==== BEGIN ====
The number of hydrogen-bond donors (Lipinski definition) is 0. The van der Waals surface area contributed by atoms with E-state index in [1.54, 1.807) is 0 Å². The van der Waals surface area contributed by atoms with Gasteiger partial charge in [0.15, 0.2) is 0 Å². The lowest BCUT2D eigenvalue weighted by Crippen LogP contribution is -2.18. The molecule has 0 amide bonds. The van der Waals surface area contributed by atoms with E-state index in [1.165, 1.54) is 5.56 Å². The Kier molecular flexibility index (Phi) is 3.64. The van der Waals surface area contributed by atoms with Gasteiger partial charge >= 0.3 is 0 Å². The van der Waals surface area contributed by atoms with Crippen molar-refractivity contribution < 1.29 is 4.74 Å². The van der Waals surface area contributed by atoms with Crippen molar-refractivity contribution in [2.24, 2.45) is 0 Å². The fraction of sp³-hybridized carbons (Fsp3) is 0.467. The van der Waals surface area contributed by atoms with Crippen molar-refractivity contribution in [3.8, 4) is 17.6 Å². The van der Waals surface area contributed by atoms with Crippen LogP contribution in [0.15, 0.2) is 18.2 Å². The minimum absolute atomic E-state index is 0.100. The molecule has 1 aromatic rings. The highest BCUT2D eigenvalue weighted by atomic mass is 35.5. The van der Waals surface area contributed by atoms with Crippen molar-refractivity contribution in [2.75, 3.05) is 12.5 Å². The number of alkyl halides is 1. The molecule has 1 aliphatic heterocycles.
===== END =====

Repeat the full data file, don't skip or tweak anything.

The number of hydrogen-bond donors (Lipinski definition) is 0. The van der Waals surface area contributed by atoms with E-state index in [1.54, 1.807) is 0 Å². The van der Waals surface area contributed by atoms with Gasteiger partial charge in [0.15, 0.2) is 0 Å². The lowest BCUT2D eigenvalue weighted by Crippen LogP contribution is -2.18. The molecule has 0 amide bonds. The van der Waals surface area contributed by atoms with E-state index in [1.165, 1.54) is 5.56 Å². The Kier molecular flexibility index (Phi) is 3.64. The van der Waals surface area contributed by atoms with Gasteiger partial charge >= 0.3 is 0 Å². The van der Waals surface area contributed by atoms with Crippen molar-refractivity contribution < 1.29 is 4.74 Å². The van der Waals surface area contributed by atoms with Crippen molar-refractivity contribution in [2.24, 2.45) is 0 Å². The fraction of sp³-hybridized carbons (Fsp3) is 0.467. The van der Waals surface area contributed by atoms with Crippen molar-refractivity contribution in [3.8, 4) is 17.6 Å². The van der Waals surface area contributed by atoms with Crippen LogP contribution in [0.15, 0.2) is 18.2 Å². The minimum absolute atomic E-state index is 0.100. The molecule has 1 aromatic rings. The highest BCUT2D eigenvalue weighted by atomic mass is 35.5. The van der Waals surface area contributed by atoms with Crippen molar-refractivity contribution in [2.75, 3.05) is 12.5 Å². The number of alkyl halides is 1. The molecule has 1 aliphatic heterocycles.